Welcome to Traveling Texas - My Visit to 254 Texas Courthouses
I love Texas, so it became my goal to see all of it.
And now that I’ve visited every county, county seat, and courthouse in the state, I’ve put together this photographic record of my travels as the definitive Texas Courthouse Catalog.
Comal County Courthouse, New Braunfels (41)
New Page(s): Reagan County, Upton County, Reeves County, Loving County
New Post(s): Still Getting There
Newton County Courthouse, Newton (237)
My name is Carson Crisp and I’m a college student from Fort Worth, Texas. As such, I spend my time between the city and my own small town home: Acton, in southeastern Hood County. Growing up between the two communities, a thriving, industrialized Metroplex and a quiet, relaxed farming town, I’ve been lucky enough to experience two sides of the same coin: the beauty that is the vast and diverse state I call home.
As a sixth generation Texan, I can’t remember a time when I didn’t admire Texas: its history, its culture, its geography, it food, its music, and its people. There’s just nowhere better. Part of my passion comes from being a native son, but a great portion of it comes from the sheer uniqueness of the Lone Star State. There’s no greater playground in the United States to explore and experience, from one barren, arid end to the lush and forested other. There’s a reason folks around the country have a hard time pinning down exactly what region Texas is a part of. Is it the South, the Great Plains, or the Southwest? My answer is none of the above. Texas is Texas.
And part of what makes Texas so impressive is its vastness. Its nearly 269,000 square miles are dotted with upwards of 1200 incorporated cities, hundreds of unincorporated communities (my own Acton included), and a population of over 27,000,000. Nothing rivals it.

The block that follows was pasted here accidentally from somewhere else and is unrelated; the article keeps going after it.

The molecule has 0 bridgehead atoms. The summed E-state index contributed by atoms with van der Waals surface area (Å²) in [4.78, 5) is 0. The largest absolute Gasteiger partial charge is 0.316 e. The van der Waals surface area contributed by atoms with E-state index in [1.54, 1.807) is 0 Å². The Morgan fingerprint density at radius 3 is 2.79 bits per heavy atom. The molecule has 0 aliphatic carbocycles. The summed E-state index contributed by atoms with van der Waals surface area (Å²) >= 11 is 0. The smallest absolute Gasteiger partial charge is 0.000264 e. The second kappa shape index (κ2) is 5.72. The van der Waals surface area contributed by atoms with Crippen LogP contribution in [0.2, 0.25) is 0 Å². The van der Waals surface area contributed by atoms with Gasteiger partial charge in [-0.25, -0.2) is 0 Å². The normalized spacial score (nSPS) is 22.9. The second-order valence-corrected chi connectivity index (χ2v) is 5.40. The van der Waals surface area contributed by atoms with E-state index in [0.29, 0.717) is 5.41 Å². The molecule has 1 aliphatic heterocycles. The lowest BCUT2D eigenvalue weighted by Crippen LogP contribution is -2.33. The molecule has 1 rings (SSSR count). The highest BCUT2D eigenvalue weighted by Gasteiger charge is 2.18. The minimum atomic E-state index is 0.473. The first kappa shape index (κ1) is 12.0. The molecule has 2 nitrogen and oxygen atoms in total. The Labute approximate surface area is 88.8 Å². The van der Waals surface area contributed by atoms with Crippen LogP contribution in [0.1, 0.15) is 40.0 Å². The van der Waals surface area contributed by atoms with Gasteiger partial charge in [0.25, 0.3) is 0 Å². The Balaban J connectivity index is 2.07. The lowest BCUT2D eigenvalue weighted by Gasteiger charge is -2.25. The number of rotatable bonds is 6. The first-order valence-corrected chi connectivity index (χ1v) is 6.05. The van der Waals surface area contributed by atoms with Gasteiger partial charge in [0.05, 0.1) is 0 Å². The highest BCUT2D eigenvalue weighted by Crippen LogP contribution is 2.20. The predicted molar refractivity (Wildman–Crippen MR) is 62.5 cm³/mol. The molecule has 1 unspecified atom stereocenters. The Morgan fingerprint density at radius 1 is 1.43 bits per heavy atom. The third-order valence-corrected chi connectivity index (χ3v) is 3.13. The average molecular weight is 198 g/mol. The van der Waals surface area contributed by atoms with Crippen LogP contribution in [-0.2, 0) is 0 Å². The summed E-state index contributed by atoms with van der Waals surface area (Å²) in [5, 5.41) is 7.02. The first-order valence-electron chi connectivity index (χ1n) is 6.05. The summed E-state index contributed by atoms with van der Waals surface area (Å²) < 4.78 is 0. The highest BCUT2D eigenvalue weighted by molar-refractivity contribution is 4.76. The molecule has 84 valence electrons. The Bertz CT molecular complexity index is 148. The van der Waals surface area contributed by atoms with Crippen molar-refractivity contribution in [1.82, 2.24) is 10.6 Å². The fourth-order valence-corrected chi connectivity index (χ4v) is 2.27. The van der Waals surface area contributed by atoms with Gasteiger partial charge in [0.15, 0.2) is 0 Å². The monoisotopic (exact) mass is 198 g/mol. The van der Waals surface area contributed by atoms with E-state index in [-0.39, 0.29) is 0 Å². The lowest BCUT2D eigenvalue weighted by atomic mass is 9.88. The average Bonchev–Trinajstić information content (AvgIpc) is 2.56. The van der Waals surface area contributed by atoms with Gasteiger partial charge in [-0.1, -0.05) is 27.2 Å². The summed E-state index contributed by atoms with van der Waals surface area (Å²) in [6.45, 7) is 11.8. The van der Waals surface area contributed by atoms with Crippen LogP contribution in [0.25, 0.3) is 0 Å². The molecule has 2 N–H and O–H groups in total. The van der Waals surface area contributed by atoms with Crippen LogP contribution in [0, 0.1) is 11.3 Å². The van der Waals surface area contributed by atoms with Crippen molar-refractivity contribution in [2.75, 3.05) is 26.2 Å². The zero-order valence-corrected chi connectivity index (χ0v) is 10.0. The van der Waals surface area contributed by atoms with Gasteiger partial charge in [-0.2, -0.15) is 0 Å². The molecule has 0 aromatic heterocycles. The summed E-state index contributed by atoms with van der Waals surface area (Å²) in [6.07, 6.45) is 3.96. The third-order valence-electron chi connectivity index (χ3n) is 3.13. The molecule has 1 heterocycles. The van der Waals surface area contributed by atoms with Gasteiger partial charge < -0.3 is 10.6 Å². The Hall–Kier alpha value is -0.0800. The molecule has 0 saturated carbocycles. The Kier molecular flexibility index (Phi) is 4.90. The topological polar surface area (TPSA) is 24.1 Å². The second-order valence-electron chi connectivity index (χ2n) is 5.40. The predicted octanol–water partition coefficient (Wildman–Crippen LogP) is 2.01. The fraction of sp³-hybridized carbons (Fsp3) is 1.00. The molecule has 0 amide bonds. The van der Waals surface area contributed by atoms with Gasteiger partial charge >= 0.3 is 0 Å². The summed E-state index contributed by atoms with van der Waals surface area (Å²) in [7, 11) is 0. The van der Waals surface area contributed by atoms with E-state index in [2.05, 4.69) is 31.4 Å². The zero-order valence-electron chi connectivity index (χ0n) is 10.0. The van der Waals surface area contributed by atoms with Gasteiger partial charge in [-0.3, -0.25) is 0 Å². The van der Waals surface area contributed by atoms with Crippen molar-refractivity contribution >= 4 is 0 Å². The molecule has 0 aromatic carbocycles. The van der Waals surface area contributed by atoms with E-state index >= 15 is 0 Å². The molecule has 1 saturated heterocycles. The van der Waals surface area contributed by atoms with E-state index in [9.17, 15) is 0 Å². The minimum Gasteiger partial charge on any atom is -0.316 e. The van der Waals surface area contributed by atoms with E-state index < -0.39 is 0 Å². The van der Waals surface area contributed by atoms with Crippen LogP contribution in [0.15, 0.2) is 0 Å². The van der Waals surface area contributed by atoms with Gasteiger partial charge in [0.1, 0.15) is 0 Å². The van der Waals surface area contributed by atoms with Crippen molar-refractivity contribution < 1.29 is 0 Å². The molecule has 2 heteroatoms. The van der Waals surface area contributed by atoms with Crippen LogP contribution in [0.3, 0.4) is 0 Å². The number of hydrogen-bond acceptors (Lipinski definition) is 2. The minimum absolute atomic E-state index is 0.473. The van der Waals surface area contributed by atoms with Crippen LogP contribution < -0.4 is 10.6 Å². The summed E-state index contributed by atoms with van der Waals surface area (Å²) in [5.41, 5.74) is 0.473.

And of significant note: Texas has 254 counties, more than any other state.
Maverick County Courthouse, Eagle Pass (188)
Every single county is anchored by the designated county seat, the town or city where local government has organized its offices and buildings to govern the area. One such building is the county courthouse, which more often than not proves to be the jewel of small town Texas.
The Texas Historical Commission, one of Texas’ most valuable organizations, tells us that, “Texas has more historic courthouses than any other state. Today more than 235 courthouses still stand that are least 50 years old. About 80 were built before the turn of the 20th century.”
On this site, I’ve preserved a collection of each one of these important buildings, and the impressively resolute communities they represent. It’s been the honor of a lifetime to be the guest of every county across my state and to visit their respective courthouses.
Hopkins County Courthouse, Sulphur Springs (27)
I got started in 2010.
As if by chance, there was a fall day in my sixth grade year when I skipped school for the day, just for the fun of it. My dad wanted to take me over to Dallas for the afternoon, because the Old Red Museum was reportedly worth a trip. And of course, it was.